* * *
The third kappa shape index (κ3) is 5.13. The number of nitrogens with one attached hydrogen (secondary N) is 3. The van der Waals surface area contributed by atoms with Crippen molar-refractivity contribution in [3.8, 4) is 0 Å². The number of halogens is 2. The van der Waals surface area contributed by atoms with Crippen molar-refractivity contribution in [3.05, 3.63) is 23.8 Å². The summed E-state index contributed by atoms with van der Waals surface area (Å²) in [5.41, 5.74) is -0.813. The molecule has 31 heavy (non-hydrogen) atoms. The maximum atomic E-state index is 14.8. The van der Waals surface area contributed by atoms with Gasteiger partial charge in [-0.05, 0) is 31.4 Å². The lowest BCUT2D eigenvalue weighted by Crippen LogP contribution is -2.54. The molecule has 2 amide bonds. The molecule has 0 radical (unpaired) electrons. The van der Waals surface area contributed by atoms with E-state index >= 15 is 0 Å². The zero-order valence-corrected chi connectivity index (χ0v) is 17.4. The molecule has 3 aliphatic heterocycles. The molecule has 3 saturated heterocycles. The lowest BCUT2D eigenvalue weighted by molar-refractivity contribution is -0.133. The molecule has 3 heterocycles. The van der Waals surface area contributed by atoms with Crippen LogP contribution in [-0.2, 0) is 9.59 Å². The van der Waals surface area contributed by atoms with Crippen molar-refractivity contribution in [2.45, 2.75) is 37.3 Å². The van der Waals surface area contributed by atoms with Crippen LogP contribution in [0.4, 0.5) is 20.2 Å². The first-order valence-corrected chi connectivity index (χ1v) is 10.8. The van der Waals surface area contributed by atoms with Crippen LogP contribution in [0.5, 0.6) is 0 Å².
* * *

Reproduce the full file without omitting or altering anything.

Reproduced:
The third kappa shape index (κ3) is 5.13. The number of nitrogens with one attached hydrogen (secondary N) is 3. The van der Waals surface area contributed by atoms with Crippen molar-refractivity contribution in [3.8, 4) is 0 Å². The number of halogens is 2. The van der Waals surface area contributed by atoms with Crippen molar-refractivity contribution in [3.05, 3.63) is 23.8 Å². The summed E-state index contributed by atoms with van der Waals surface area (Å²) in [5.41, 5.74) is -0.813. The molecule has 31 heavy (non-hydrogen) atoms. The maximum atomic E-state index is 14.8. The van der Waals surface area contributed by atoms with Gasteiger partial charge in [-0.05, 0) is 31.4 Å². The lowest BCUT2D eigenvalue weighted by Crippen LogP contribution is -2.54. The molecule has 2 amide bonds. The molecule has 0 radical (unpaired) electrons. The van der Waals surface area contributed by atoms with E-state index >= 15 is 0 Å². The zero-order valence-corrected chi connectivity index (χ0v) is 17.4. The molecule has 3 aliphatic heterocycles. The molecule has 3 saturated heterocycles. The lowest BCUT2D eigenvalue weighted by molar-refractivity contribution is -0.133. The molecule has 3 heterocycles. The van der Waals surface area contributed by atoms with Crippen LogP contribution in [-0.2, 0) is 9.59 Å². The van der Waals surface area contributed by atoms with Crippen molar-refractivity contribution in [2.45, 2.75) is 37.3 Å². The van der Waals surface area contributed by atoms with Crippen LogP contribution in [0.4, 0.5) is 20.2 Å². The first-order valence-corrected chi connectivity index (χ1v) is 10.8. The van der Waals surface area contributed by atoms with Crippen LogP contribution in [0.5, 0.6) is 0 Å².